The aaaaagh sign
Updated: Apr 19
Unfortunately for some people, shoes can be a pain. Finding properly fitting shoes that look good, and aren't uncomfortable, can be a difficult task.
The picture below (Sketch A) highlights what tends to gradually happen to our feet (especially around the toes) when we wear shoes that are fitted poorly. Sketch B is a foot that has never worn shoes. Most of us will probably lie somewhere in between these two images, as it's difficult to walk around town for the rest of our lives without wearing shoes.
So how are we to know whether our shoes are too tight for our feet? A great sign is when you take your shoes off and say aaaaagh! It's likely that your shoes are too tight if this is happening, and when you take them off there is a simple release of pressure, which feels good, hence the aaaaagh.
To ensure you're not succumbing to the aaaaagh sign, following some simple steps will help:
1. Buy properly fitting shoes - this sounds simple, but many shoes aren't manufactured to the shape of a human foot. Purchasing shoes that have a rounded toebox are less likely to squash your toes into the shape in Sketch A.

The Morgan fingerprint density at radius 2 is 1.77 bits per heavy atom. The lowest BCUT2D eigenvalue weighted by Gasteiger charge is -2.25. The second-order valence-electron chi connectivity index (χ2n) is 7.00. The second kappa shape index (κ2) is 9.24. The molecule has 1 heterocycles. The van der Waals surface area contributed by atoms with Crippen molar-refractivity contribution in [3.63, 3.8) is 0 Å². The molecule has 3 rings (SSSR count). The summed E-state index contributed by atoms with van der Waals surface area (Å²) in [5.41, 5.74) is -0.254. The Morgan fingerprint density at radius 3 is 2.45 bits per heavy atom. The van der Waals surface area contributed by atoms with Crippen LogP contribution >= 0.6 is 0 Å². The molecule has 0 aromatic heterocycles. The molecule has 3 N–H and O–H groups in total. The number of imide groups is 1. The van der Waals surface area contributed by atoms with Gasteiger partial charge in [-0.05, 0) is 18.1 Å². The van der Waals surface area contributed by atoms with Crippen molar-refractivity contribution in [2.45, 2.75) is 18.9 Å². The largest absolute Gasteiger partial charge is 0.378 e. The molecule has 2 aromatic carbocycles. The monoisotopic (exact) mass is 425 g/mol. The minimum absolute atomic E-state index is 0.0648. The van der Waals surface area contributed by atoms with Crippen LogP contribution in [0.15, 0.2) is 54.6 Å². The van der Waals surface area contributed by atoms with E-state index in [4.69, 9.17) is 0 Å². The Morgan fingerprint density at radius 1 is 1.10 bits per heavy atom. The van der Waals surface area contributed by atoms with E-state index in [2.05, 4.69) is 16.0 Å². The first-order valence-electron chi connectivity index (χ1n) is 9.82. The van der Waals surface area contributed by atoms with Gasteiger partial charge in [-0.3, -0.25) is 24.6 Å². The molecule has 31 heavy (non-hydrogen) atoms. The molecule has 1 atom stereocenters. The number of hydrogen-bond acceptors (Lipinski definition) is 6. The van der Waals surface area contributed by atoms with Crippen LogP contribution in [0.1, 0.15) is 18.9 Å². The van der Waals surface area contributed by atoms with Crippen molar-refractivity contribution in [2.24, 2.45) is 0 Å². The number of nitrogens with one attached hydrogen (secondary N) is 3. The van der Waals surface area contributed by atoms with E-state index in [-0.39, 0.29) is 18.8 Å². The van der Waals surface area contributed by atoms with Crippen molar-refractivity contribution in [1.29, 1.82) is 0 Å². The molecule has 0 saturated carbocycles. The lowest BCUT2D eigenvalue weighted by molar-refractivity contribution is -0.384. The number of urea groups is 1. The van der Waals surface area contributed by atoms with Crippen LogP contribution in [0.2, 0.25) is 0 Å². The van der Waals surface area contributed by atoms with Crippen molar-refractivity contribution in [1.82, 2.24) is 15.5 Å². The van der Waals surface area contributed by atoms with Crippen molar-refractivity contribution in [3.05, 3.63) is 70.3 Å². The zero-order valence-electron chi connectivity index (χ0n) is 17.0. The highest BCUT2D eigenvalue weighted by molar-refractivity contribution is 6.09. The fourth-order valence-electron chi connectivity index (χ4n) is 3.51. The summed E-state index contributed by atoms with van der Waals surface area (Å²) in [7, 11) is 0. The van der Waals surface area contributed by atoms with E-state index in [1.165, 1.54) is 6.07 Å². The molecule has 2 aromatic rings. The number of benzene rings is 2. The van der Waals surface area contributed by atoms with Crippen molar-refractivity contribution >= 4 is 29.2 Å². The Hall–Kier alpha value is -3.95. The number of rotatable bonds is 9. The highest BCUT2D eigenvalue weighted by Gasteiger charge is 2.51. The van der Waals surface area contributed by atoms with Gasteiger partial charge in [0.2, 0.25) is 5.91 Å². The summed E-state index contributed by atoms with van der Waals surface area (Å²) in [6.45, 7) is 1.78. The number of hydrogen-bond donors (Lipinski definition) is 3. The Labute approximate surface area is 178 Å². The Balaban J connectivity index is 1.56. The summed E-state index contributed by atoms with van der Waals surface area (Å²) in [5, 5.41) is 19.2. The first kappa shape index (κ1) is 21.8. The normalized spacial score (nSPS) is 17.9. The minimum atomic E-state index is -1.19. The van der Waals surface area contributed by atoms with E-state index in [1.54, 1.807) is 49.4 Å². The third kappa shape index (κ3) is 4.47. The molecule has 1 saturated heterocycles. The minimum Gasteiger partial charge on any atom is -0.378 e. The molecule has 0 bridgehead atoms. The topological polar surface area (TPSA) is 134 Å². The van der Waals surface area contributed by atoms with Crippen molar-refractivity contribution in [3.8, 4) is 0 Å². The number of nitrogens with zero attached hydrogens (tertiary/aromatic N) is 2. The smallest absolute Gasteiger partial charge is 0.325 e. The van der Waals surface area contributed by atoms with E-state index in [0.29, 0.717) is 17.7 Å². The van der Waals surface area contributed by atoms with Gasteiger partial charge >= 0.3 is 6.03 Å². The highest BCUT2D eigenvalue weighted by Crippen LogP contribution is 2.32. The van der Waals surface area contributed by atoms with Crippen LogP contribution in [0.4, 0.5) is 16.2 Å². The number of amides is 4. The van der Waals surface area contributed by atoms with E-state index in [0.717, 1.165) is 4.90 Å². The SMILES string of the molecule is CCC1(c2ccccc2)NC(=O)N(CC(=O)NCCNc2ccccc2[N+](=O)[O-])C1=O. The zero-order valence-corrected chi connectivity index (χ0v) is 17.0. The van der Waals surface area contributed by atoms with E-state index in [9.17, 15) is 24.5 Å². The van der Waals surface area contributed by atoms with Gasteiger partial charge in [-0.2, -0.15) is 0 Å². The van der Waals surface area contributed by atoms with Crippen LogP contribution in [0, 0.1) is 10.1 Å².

2. Buy shoes that have fastening - if you wear shoes without fastening, the shoes must be tight to be able to stay on your foot. A strap, laces or buckle will allow you to have a little extra room in your shoe without it flying across the street.
3. Try on shoes at the end of the day - throughout the day our feet swell due to mild amounts of fluid pooling because as we're upright. Therefore, your feet will be mildly bigger at the end of the day than at the beginning. Trying on shoes at the end of the day will ensure you get the right fit.
4. Our feet get bigger as we age - if you're a size 7 in your 20s, it is unlikely you'll be a size 7 in your 70s. As we age, our feet sag like other parts of the body and will increase in length and width. Some women find after pregnancy that their feet get bigger, and don't return to their previous size. So it's helpful to keep this in mind, rather than rigidly sticking to the same shoe size you've always bought.